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Material Witness: R.I.P. Speedboard C
Material Witness by Chet Guiles
When W. L. Gore recently announced plans to discontinue their Speedboard® C product, it created a bit of a stir in the marketplace. Here was a product that was unique and versatile and that, for many of us in the laminates business, made possible the use of our materials in applications that otherwise could have been problematic. Those of us who have been in the industry for more than a couple of years know that products, even good ones, come and go for a variety of technical and business reasons. Just as materials need to meet applications with "fit, form and function," the same kinds of criteria determine the fit of a given product for a business segment. Another example of a very good product being discontinued is the demise of the DuPont Thermount® product a few years back. That, too, created a bit of furor in the industry, but in the end in that case as in the case of Speedboard C we have to bite the collective bullet and find a way to move on.
What is it that the industry found so useful about the Speedboard C product? Because it was made using W. L. Gore's unique expanded PTFE fibers in the base fabric, with a formulated low dielectric constant thermoset resin system, the product was very useful in bonding together a variety of microwave and RF products where dissimilar and hard to bond layers of materials (such as Teflon laminates) needed to be multi-layered into a complex design. The key properties in this writer's mind were the low dielectric constant and reasonable loss, combined with the fact that it was a high-Tg (220°C) thermoset system that stuck well to a variety of materials. This combination is not easy to achieve and without the boost from the proprietary low Dk expanded PTFE reinforcement, replacing it represents something of a conundrum for the industry.
What does a product need to be and do to be useful in the sorts of applications that used Speedboard® C? As a minimum:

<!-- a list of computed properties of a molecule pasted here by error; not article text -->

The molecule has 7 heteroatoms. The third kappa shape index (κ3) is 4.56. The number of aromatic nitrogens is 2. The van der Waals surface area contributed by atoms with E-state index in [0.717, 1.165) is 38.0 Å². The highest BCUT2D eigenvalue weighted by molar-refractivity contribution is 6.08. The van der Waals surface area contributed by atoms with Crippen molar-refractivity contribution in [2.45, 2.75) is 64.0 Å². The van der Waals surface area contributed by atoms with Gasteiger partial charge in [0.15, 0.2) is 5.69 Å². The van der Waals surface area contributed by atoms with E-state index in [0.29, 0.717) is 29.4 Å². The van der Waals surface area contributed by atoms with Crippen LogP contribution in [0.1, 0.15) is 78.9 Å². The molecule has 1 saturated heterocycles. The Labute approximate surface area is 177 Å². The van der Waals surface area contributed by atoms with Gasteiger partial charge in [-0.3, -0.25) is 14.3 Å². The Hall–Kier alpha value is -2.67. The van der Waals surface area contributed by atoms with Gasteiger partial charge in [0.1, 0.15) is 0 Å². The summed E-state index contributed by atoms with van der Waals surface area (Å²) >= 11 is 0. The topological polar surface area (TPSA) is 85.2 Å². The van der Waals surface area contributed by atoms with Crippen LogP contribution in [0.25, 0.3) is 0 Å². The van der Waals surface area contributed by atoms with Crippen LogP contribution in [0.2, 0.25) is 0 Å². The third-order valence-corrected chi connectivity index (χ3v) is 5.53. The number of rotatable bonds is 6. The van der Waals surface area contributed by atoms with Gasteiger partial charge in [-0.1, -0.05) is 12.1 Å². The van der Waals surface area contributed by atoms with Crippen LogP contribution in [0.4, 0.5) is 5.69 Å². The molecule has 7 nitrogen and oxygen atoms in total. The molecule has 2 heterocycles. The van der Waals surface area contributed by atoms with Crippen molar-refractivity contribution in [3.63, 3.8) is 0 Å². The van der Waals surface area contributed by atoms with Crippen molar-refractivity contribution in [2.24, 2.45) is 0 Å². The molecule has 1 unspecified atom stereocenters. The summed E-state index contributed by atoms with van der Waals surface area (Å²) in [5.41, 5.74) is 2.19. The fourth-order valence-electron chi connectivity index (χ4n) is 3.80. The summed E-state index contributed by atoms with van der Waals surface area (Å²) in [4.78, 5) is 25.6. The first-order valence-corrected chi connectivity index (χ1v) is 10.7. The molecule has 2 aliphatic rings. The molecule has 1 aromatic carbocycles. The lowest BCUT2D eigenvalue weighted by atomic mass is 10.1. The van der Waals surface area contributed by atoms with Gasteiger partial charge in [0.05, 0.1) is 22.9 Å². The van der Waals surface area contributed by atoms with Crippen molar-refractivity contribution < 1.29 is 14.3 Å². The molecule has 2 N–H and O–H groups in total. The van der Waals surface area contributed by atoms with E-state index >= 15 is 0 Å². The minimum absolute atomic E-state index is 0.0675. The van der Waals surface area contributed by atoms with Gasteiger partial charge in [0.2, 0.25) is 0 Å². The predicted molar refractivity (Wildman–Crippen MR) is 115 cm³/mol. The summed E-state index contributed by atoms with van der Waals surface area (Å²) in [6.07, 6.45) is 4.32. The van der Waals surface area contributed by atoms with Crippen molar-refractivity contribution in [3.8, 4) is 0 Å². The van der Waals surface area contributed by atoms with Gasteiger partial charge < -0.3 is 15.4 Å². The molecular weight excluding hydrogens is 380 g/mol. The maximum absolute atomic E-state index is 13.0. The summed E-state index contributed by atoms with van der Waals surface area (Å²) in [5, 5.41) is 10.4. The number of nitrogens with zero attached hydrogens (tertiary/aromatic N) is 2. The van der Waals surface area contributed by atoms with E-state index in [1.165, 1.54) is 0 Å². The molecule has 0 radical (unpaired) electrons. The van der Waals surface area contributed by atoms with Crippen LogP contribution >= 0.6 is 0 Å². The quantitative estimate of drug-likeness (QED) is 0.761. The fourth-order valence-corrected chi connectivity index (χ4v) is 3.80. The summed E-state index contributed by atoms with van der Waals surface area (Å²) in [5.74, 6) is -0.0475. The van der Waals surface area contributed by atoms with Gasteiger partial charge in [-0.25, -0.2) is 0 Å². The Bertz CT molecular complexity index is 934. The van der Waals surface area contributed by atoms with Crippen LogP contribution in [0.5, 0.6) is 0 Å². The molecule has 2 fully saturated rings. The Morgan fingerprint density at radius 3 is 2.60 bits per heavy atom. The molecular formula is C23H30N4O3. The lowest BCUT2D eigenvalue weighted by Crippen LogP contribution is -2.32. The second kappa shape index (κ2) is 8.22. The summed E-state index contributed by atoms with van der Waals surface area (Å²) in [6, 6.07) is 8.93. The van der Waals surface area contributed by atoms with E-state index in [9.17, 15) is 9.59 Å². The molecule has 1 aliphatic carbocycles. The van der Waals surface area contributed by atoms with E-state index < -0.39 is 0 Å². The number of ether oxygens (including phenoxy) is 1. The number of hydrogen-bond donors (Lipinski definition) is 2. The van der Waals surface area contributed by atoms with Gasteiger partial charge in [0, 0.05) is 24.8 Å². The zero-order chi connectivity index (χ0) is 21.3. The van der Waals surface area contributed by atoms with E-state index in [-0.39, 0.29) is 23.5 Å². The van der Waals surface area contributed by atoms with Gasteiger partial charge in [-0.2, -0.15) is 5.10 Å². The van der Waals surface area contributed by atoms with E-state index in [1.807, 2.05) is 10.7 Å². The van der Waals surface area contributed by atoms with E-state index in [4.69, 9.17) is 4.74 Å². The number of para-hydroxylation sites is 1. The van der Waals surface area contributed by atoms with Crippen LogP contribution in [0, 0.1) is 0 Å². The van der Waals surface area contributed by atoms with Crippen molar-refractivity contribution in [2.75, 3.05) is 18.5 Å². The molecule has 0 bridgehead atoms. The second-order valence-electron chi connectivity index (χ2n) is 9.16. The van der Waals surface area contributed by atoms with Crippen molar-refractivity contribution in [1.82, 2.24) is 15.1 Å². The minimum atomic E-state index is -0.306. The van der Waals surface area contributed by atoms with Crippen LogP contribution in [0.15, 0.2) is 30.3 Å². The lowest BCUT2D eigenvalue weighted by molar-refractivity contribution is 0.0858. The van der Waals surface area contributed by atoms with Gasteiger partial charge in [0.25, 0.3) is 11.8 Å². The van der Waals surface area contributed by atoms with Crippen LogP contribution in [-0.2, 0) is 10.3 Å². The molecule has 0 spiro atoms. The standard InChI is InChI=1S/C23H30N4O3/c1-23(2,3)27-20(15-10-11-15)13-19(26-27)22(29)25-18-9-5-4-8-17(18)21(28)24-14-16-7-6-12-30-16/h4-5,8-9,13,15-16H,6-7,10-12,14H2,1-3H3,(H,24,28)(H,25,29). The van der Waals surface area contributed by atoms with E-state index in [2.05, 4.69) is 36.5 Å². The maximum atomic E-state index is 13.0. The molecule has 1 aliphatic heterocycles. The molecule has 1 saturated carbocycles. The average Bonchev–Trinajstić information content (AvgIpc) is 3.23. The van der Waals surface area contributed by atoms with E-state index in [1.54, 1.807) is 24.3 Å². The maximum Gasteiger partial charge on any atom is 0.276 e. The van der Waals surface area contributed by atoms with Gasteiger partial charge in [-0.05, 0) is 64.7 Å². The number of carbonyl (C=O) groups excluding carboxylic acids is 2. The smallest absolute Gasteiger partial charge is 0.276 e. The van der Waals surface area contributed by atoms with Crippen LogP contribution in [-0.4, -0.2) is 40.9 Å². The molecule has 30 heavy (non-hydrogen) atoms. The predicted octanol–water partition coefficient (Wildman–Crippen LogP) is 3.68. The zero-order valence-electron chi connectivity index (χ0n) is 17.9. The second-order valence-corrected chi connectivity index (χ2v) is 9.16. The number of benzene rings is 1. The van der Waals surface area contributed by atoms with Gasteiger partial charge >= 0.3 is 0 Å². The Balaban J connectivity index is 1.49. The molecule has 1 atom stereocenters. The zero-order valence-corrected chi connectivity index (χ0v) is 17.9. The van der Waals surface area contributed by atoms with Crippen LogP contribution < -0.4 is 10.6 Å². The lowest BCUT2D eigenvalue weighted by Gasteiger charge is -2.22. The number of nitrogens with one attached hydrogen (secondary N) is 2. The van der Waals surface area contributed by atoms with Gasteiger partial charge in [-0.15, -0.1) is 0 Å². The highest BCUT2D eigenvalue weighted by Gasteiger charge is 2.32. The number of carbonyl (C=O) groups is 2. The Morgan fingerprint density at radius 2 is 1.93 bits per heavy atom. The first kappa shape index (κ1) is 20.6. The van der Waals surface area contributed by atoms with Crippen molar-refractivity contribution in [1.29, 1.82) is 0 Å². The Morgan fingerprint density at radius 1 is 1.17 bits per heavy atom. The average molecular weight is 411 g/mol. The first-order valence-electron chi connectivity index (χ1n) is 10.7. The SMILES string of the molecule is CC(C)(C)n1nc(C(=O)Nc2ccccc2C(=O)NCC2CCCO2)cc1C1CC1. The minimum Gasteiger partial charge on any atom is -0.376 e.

- Low dielectric constant for high signal speeds;
- Dielectric constant stable over a range of frequencies;
- Low loss for optimized signal integrity;
- Excellent adhesion to PTFE and other microwave/RF cores;
- Processable in standard Lamination cycles; and
- Good peel strength to standard copper foils.
What are the limitations in achieving Speedboard C Properties?
Speedboard C was a unique product based on a formulated cyanate ester resin system coated on WL Gore's proprietary expanded PTFE reinforcement. This resulted in excellent dielectric constant (2.6), good loss (0.004) and a high Tg (220°C) resin system compatible with lead-free fabrication. Full Tg development was obtainable using a cure temperature over 200°C (typical for polyimide and cyanate ester resins), though the product could be cured at lower temperatures (high Tg epoxy cures typically at 380°C) albeit with a lower Tg development.
The higher water absorption typical of cyanate ester resin systems is an issue in microwave systems, since water has a high dielectric constant (about 70) and is highly polar, which means that both Dk and df can be significantly affected at higher frequencies.
No replacement material will be Speedboard C, but an alternative offering from Arlon approximates the important electrical properties with the advantage of a much lower loss (0.002 versus 0.004 for the Speedboard C resin system) and significantly reduced water absorption. A ceramic-filled two-part resin system, the GenCladTM 280 product has lower X-Y CTE for improved registration stability and a high decomposition temperature which makes it usable in PTFE fusion-bonding lamination cycles. The ceramic component helps stabilize the Dk over temperature and the low thermal coefficient of dielectric constant is comparable to many filled PTFE products A comparison of key values for GenClad 280 and Speedboard C are shown in the following table:
* Dk values are not reported on comparable test methods.
So what are the trade-offs? And how will they impact performance?Page 1 of 2
More Columns from Various Archived ColumnsSlash Sheet Chaos: Is What You See, What You Get?
Moisture in Materials: Avoiding Process Gremlins
Material Witness: Beat the Heat--A Non-Math Intro to Thermal Properties
Material Witness: Considerations in Using TC Materials for PWBs
Material Witness: Are Your Materials Up to the Challenge?
Material Witness: Thermal Oxidation of Materials, Part I
Material Witness: Thermal Oxidation of Materials, Part II
Conversations with...Integrated Micro-Electronics Inc.